Statistics

Cell count data were summarized as mean ± SEM. To calculate significance levels between experimental groups, Student’s t test (Microsoft Exel) was performed. Significant differences between groups were established when p≤0.05.

Results

Lung VEGF expression increases local numbers of CD11c+ and DEC-205+ cells We have reported previously that VEGF expression alters the lung DC number and activation (9, 13). To study DC localization in the lung, we performed immunostaining with anti-CD11c Ab and found a significant increase in CD11c+ cells in the lung sections obtained from VEGF tg mice compared to WT mice (Figure 1A). CD11c+ cells are distributed throughout the lung tissue. As CD11c molecule could be expressed by other cell types in the lung (17), we performed tissue immunolabeling with anti- DEC-205 Ab (Figure 1B). DEC-205 is expressed on immature lung DC and its expression increases with cell maturation (18, 19). We observed a significant increase in both the number and brightness of DEC-205 + cells in the lung tissue sections obtained from VEGF tg mice compared to WT counterparts (Figure 1B, C). Therefore, VEGF increases the number of lung DC and their expression levels of DEC-205.

Figure 1
Lung VEGF expression increases the numbers of CD11c+ (A) and DEC-205+ (B–C) cells in tg mouse lungs. Mouse lung frozen tissue was processed and stained with appropriate Ab as described in Materials and Methods. (A) Magnification correspondingly: ...

Lung VEGF expression increases local numbers of both myeloid and plasmacytoid DC

It has been shown that more then 95% of lung DC in naïve WT mice are of an immature myeloid phenotype being CD11c+MHCIIlow CD11b+ (17, 19, 20). As expected, mDC in the lungs of naïve WT mice were CD11c+MHCII+ (Figure 2A). They expressed low levels of F4/80 and CD11b, indicating that they were not macrophages (Figure 2B). In VEGF tg mice, we observed upregulation of MHCII and CD11b expression, as we previously described (9, 13). In addition, mDC level of DEC-205 was increased whereas the level of F4/80 was downregulated by tg expression.

Figure 2
Lung VEGF expression increases the number and activation of myeloid (A, B) and plasmacytoid (C) DC in tg mouse lung. Mouse lung tissues were obtained on day 7 of DOX water administration and processed as described in Materials and Methods. Single cell ...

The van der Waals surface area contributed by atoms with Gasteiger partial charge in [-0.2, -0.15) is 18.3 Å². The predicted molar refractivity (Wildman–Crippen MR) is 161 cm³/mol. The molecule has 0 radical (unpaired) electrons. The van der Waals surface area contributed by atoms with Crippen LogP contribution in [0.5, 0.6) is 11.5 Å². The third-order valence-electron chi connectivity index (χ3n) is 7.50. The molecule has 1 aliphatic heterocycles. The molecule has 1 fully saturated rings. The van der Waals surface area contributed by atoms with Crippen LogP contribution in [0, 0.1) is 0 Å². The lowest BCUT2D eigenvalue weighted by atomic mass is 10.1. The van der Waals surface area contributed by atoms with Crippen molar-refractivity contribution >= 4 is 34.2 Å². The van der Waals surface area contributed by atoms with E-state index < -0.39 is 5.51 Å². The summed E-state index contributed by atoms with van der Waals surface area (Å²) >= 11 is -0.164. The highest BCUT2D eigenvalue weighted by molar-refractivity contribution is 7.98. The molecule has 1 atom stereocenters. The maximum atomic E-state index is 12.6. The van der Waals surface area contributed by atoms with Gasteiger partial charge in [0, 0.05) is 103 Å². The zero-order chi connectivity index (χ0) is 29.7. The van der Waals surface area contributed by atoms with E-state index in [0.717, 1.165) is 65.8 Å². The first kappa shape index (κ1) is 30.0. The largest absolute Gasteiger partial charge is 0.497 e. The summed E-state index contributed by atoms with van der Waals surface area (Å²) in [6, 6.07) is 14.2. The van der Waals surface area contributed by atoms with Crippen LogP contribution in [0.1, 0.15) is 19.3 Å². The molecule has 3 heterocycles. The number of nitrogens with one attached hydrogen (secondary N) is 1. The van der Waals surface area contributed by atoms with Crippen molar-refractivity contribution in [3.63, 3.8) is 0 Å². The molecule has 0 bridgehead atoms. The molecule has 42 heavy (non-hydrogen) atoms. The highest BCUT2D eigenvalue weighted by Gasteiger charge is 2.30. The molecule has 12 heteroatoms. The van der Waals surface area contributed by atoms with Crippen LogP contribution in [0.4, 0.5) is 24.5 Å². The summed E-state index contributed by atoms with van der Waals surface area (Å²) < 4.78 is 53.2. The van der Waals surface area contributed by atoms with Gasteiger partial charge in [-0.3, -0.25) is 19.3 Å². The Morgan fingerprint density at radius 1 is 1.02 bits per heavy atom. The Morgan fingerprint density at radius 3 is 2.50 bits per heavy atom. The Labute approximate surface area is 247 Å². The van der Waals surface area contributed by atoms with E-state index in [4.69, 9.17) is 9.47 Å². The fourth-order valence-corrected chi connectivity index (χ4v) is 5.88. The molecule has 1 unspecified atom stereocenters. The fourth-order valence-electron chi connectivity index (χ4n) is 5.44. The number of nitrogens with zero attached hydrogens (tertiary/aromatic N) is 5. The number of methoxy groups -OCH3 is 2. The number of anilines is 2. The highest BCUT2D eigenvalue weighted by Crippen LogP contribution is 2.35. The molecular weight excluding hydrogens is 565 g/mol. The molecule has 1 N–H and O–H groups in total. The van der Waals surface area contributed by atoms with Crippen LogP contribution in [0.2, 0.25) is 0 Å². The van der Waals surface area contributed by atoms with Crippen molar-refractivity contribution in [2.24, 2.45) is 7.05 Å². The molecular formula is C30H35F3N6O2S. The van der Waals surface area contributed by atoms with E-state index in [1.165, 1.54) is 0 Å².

pDC in the lung of WT mice are CD11cintermed/ B220+/GR1+ (Figure 2C) as defined previously (21). More then 50% of CD11cintermed/GR1+ cells co-express B220/CD45R (Figure 2B) (21). This number increases in VEGF tg pDC to more than 70%. VEGF expression induces activation of these cells as they upregulate MHCII, CD40, CD80, CD86, and CD54 expression on their surface without a substantial modulation of ICOS-L expression.

Morphology of lung DC

In order to avoid a non-specific DC activation, lung mDC were isolated with omitting an enzymatic digestion step (15). There are several subpopulations of CD11c+ cells in WT lungs distinguished by the level of CD11c and MHCII expression (Figure 3). Both CD11c+MHCIIneg and CD11c+MHCIIlow cells can represent either different subtypes of lung mDC based on their lung tissue localization or different stages of maturation of the same lung mDC subtype. There was a shift to CD11c+MHCIIhigh population in VEGF tg lungs which also increased in cell numbers compared to CD11c+MHCIIlow population in WT counterparts. These cells (gate R2) were selected for sorting and further analysis. Lungs from VEGF tg mice also showed an increase in CD11cintermed/highMHCIIhigh cells (gate R4) that exhibited a granulocyte morphology.

Figure 3
Sorted lung mDC acquisition and morphology. Single cell suspensions from WT and VEGF tg mouse lungs (n=4–5 mice per experiment) prepared with omitting enzymatic digestion step were stained with a-CD11c and a-MHCII Ab, analyzed using either CellQuest, ...

VEGF affects chemokine receptor, chemokine, and cytokine expressions in lung mDC

To study if VEGF has an effect on lung mDC chemokine receptor expression, we analyzed mRNA levels for selected specific receptors by RT-PCR (Figure 4A) and real-time RT-PCR in sorted cells (Figure 4B). DC from VEGF tg mice exhibit increased mRNA expression of most of the chemokines receptors. Upregulation of CCR1, CCR2, and CCR5 was especially prominent, whereas the expression of CCR4 and CCR6 was either low or undetectable in these cells. Lung mDC from VEGF tg mice also exhibited increased CCR5 and CCR7 protein level (Figure 4C, D). Therefore, VEGF overexpression in the lung induces an upregulation of specific chemokine receptors on lung mDC which are characteristics of both immature and mature DC (22, 23). We next examined if lung mDC from VEGF tg mice had altered chemokine expression. We observed strong stimulation of the mRNA accumulation representing MCP-3, TECK, SLC, and MDC (Figure 4A) in VEGF tg lung mDC. Neither MIP-1α nor MIP-1β protein was detected in mDC (data not shown).